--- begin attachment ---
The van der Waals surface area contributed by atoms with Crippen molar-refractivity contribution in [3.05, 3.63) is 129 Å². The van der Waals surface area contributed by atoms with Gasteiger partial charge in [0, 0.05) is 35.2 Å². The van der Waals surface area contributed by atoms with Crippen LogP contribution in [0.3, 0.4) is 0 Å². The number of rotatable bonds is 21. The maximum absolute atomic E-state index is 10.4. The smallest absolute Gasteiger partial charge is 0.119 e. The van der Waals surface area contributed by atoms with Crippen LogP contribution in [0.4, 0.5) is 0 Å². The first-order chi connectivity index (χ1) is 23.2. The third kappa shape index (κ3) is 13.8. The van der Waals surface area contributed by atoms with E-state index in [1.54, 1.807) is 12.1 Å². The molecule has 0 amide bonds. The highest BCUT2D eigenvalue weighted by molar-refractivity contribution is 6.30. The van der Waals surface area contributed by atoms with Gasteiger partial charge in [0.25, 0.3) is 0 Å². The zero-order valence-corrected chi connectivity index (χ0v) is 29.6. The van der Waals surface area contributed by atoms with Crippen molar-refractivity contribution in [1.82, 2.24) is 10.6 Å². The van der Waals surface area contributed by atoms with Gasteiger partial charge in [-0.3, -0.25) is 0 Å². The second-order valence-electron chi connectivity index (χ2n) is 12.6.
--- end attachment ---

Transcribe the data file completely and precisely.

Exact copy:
The van der Waals surface area contributed by atoms with Crippen molar-refractivity contribution in [3.05, 3.63) is 129 Å². The van der Waals surface area contributed by atoms with Gasteiger partial charge in [0, 0.05) is 35.2 Å². The van der Waals surface area contributed by atoms with Crippen LogP contribution in [0.3, 0.4) is 0 Å². The number of rotatable bonds is 21. The maximum absolute atomic E-state index is 10.4. The smallest absolute Gasteiger partial charge is 0.119 e. The van der Waals surface area contributed by atoms with Crippen LogP contribution in [0.4, 0.5) is 0 Å². The first-order chi connectivity index (χ1) is 23.2. The third kappa shape index (κ3) is 13.8. The van der Waals surface area contributed by atoms with E-state index in [1.54, 1.807) is 12.1 Å². The molecule has 0 amide bonds. The highest BCUT2D eigenvalue weighted by molar-refractivity contribution is 6.30. The van der Waals surface area contributed by atoms with Gasteiger partial charge in [0.25, 0.3) is 0 Å². The zero-order valence-corrected chi connectivity index (χ0v) is 29.6. The van der Waals surface area contributed by atoms with Crippen molar-refractivity contribution in [1.82, 2.24) is 10.6 Å². The van der Waals surface area contributed by atoms with Gasteiger partial charge in [-0.3, -0.25) is 0 Å². The second-order valence-electron chi connectivity index (χ2n) is 12.6.